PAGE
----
The field was cleared at about 5:35 p.m., nearly an hour before practice was scheduled to end. The players were sent to the locker room and the field was quickly cleared of equipment. Reporters were told there would be no interviews and were told to vacate the Memorial Stadium facility.
The Illini, which finished 3-9 in their first season under Smith last year, kicked off spring practice feb. 14 and will conclude it March 10 with the annual spring game.
With spring practice getting set to kick of en masse all across the country, there’s more of the expected personnel attrition settling in and coming to light.
On his Twitter account Wednesday, Andy Dodd announced that it is in his “best interest” to transfer from LSU and continue playing college football elsewhere. “This decision was not an easy one, but it is what’s best for me moving forward,” the offensive lineman wrote.
Dodd was a three-star member of the Tigers’ 2013 recruiting class, rated as the No. 17 guard in the country.
After taking a redshirt as a true freshman, the lineman played in eight games the next two seasons. He played in six games, with one start, in 2016.
Another graduate transfer has made a move, albeit with a slightly different bent than most others.
Auburn confirmed Wednesday that Casey Dunn has been added to Gus Malzahn‘s football roster. The center comes to The Plains as a graduate transfer, which makes him eligible for the 2017 season.
He also comes to Auburn from Jacksonville State, an FCS school that would’ve made him immediately eligible aside from the grad transfer exception. Oh, and his new position coach is excited to have him in the personnel fold as well.
The past two seasons, Dunn was an FCS All-American. While Dunn comes to the Tigers as a center who started 27 games at that position for the Gamecocks, he could play anywhere along the interior of the Tigers’ offensive line.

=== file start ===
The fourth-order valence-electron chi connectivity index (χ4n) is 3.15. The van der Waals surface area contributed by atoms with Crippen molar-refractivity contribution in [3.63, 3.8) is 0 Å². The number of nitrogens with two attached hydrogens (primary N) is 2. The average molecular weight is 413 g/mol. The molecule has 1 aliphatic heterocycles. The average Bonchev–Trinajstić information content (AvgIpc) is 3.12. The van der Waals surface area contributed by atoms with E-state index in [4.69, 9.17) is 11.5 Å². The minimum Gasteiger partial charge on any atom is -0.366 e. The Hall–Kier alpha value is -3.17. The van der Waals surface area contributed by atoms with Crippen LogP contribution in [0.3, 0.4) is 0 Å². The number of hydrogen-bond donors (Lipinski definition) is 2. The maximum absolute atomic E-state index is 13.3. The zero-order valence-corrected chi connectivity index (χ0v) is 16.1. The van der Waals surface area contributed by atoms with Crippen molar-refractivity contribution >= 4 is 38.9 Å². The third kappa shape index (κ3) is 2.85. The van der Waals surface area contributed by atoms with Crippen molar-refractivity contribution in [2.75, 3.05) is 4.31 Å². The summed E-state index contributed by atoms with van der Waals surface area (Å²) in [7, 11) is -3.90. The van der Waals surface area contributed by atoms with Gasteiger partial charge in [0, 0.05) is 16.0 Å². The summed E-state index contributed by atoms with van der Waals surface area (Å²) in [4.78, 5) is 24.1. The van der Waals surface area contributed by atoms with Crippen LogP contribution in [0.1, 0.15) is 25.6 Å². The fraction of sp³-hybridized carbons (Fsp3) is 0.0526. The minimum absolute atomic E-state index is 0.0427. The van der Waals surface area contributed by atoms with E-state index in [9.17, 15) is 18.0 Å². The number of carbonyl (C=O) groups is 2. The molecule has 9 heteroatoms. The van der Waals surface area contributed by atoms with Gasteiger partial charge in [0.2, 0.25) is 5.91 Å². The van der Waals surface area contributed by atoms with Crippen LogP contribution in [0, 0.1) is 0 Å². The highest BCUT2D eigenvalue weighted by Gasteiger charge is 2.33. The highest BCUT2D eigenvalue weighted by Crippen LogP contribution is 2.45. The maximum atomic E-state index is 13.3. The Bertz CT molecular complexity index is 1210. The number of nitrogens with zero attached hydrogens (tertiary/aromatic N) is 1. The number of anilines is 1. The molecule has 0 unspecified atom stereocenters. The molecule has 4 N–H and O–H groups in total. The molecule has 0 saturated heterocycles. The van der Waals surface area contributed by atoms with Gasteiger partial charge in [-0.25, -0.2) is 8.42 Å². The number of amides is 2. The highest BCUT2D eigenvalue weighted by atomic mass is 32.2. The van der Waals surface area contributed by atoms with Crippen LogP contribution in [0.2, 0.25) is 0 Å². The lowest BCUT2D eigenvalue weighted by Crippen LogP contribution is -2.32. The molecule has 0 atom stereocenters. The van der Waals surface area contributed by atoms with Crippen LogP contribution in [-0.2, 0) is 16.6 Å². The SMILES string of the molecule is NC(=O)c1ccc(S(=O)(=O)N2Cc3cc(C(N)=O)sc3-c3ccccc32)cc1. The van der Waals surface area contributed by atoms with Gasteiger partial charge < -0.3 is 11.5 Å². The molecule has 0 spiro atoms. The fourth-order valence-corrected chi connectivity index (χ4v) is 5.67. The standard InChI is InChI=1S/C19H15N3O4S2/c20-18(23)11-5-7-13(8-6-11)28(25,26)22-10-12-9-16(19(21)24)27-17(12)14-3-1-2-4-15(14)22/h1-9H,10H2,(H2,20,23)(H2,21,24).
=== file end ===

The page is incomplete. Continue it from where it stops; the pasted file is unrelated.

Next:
Malzahn is also very familiar with Dunn’s talent as the lineman started for the JSU squad that took him to overtime in 2015.
Earlier this week, Brad Lambert added a longtime Power Five assistant to his Charlotte coaching staff. Not long after, he has added another.
The 49ers announced in a release that Keith Henry has been hired by Lambert as his running backs coach. The 49ers’ coach at that position last season, Damien Gary, will shift to wide receivers.
Henry and Lambert (pictured, left) were on the same staff at Wake Forest, so they have a previous working relationship.
“Keith brings a lot of experience to our program,” said Lambert in a statement. “Having coached on both sides of the ball, he brings an added dimension of a defensive perspective to our offense. We’re really glad he’s coming on board with us. He’s a North Carolina native who’s played in North Carolina and has recruited for many, many years in North and South Carolina. That will be a huge benefit to our program with the relationships he’s built over the years.
“He’s been very successful and been a part of winning football at Ohio, Wake Forest and Catawba.”
Henry spent 11 seasons with the Demon Deacons (2001-11). He coached on the defensive side of the ball for the first 10 years before spending his final season with the ACC school as special teams coordinator. His last job on the offensive side of the ball came as wide receivers coach at Ohio in 1996.